Side­car swinger is back on track

Auckland City Harbour News - - News - By Heather McCracken

Ann Plum­mer loves be­ing back in the swing of things.

The 45-year-old is racing side­cars again af­ter a 16year break to raise her two chil­dren.

That means most Satur­day nights this sum­mer will find her cling­ing to the side of a roar­ing mo­tor­bike as it hur­tles round a speed­way track.

“It’s good to get the adren­a­line go­ing again,” she says.

“I haven’t smiled this much in ages.”

In the speed­way world, Ann’s known as a swinger: The passenger who gives es­sen­tial bal­ance and weight to the three-wheeled racing bike.

She rides with Birk­dale res­i­dent Dean Longman, also 45, who en­tered the sport three years ago.

Ann’s hus­band Tim also races side­cars but was al­ready in a pair when she de­cided to make her come­back.

The Massey res­i­dent first got into the sport in 1986, spurred by an off­hand com­ment from a flat­mate.

“I was flat­ting with a guy who did it and he said there was no place for women on the track,” she says.

“So I got a bit mo­ti­vated and got my own bike and hit the track.”

She’s one of only a cou­ple of women racing in New Zealand, but Ann says be­ing fe­male makes no dif­fer­ence on the track – and that’s how she likes it.

“Once you’re through that gate there’s no him and her, you’re just com­peti­tors,” she says. “I don’t get treated any dif­fer­ent. I’d hate it if I did.”

Swingers crouch on a nar­row run­ning board on the side of the bike, us­ing two han­dles to hold on.

On the straight, Ann shifts her weight back over the rear wheel to give the bike speed.

Through the cor­ners, she stretches along the side, her head hov­er­ing just be­hind the front wheel.

“It’s all about where my weight is,” she says.

“You’ve got to work to­gether be­cause if I’m out of sync with what he’s do­ing we go all over the place.”

The bike has no speedome­ter, so the pair are never sure how fast they’re go­ing.

But on big tracks with long straights, side­cars can reach up to 140kmh, Dean says.

Swingers wear back braces to pro­tect their spine from in­jury, and spe­cial pad­ding along their hips, where they scrape the track.

But Ann says so far she’s al­ways walked away from a spill.

“When th­ese bikes fly you just hope you’re not un­der­neath when they come back down again,” she says.

Ann says racing feels the same now as when she started more than 20 years ago.

“I still feel the same men­tally as I did when I raced be­fore,” she says.

“I don’t bounce back quite as read­ily, but it’s the buzz on the day that counts.”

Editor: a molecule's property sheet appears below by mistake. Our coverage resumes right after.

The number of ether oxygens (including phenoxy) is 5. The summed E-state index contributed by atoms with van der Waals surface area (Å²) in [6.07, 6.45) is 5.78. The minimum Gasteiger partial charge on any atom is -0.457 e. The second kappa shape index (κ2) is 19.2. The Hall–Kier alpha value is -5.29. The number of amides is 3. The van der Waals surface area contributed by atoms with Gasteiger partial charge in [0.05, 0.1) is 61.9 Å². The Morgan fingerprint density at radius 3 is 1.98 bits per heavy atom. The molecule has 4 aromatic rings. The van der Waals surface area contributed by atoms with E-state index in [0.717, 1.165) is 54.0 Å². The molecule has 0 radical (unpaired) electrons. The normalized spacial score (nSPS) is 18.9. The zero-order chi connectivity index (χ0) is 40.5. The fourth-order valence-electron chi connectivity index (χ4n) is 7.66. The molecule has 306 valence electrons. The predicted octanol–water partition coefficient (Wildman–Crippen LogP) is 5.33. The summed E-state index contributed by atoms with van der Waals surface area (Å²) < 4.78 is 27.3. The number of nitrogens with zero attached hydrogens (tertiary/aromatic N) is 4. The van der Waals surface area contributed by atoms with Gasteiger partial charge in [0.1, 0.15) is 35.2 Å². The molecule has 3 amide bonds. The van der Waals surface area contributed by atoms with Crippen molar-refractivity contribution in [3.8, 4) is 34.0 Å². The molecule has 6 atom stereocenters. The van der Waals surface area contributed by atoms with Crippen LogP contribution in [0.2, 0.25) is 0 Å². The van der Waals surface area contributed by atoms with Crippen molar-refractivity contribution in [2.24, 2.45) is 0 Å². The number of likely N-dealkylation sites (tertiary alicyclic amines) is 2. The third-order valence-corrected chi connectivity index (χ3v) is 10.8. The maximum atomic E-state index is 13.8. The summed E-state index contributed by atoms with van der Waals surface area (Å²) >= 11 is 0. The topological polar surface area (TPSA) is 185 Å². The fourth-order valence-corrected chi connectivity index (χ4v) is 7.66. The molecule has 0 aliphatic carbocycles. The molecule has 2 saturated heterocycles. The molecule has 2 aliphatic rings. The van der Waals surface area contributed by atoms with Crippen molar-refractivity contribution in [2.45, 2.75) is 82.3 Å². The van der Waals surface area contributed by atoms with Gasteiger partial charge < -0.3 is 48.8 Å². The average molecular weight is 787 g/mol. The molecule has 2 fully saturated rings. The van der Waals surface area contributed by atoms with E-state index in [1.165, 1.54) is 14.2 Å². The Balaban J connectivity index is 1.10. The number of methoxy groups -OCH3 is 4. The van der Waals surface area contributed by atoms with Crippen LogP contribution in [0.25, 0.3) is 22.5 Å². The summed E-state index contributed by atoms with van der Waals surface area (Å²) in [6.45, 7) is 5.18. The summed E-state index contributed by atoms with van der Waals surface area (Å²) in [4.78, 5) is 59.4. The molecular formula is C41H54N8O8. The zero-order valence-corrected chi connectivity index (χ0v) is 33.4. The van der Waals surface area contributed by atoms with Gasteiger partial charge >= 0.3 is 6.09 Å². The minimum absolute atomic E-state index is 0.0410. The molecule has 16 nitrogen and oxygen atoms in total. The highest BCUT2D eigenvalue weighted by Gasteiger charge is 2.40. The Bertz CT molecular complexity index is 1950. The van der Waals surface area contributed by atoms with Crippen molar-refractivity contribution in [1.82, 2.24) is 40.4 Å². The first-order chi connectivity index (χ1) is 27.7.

Dean has been racing for three sea­sons.

He says he was en­cour­aged into the sport by a friend, and has been hooked on the adren­a­line rush ever since.

“You get ner­vous be­fore you go out, then you go on to the track and that’s it – you just go for it.”

Af­ter up­grad­ing to a GSXR 1100 bike this year, the pair have started plac­ing and even winning races.

They com­pete at Auck­land’s Rose­bank speed­way, a ded­i­cated bike track, and Waikaraka Park speed­way.

Dean got started in the sport for about $1800, but says some can spend close to $5000 on top-of-the-range bikes.

He says there’s a great ca­ma­raderie be­tween com­pet­ing rid­ers, who help each other with equip­ment.

Speed­way New Zealand chief ex­ec­u­tive Tim Savell says the sport, which be­gan in New Zealand in the 1960s, has de­clined in re­cent years be­cause of a lack of suit­able venues.

Only about 100 bikes are now com­pet­ing, com­pared to 250 pairs 20 years ago.

“They do need smoother tracks and a dif­fer­ent sur­face,” he says.

But he’s hop­ing for a resur­gence with more ded­i­cated tracks be­ing built, of­ten in­side ex­ist­ing speed­way tracks.

Side­car rac­ers need a li­cence from Speed­way NZ and mem­ber­ship at a speed­way club.

But Mr Savell says any­one keen to start can get a one­day li­cence from their lo­cal speed­way and have a go.

Racing is held at Rose­bank Speed­way in Avon­dale and Waikaraka Park in One­hunga through­out the sum­mer.

For de­tails, visit the web­site www.waikarakafam­ily speed­ or speed­way.


Need for speed: Side­car team Dean Longman and Ann Plum­mer at Waikaraka Park speed­way.


Head first: Ann gets into racing po­si­tion dur­ing a prac­tice run.

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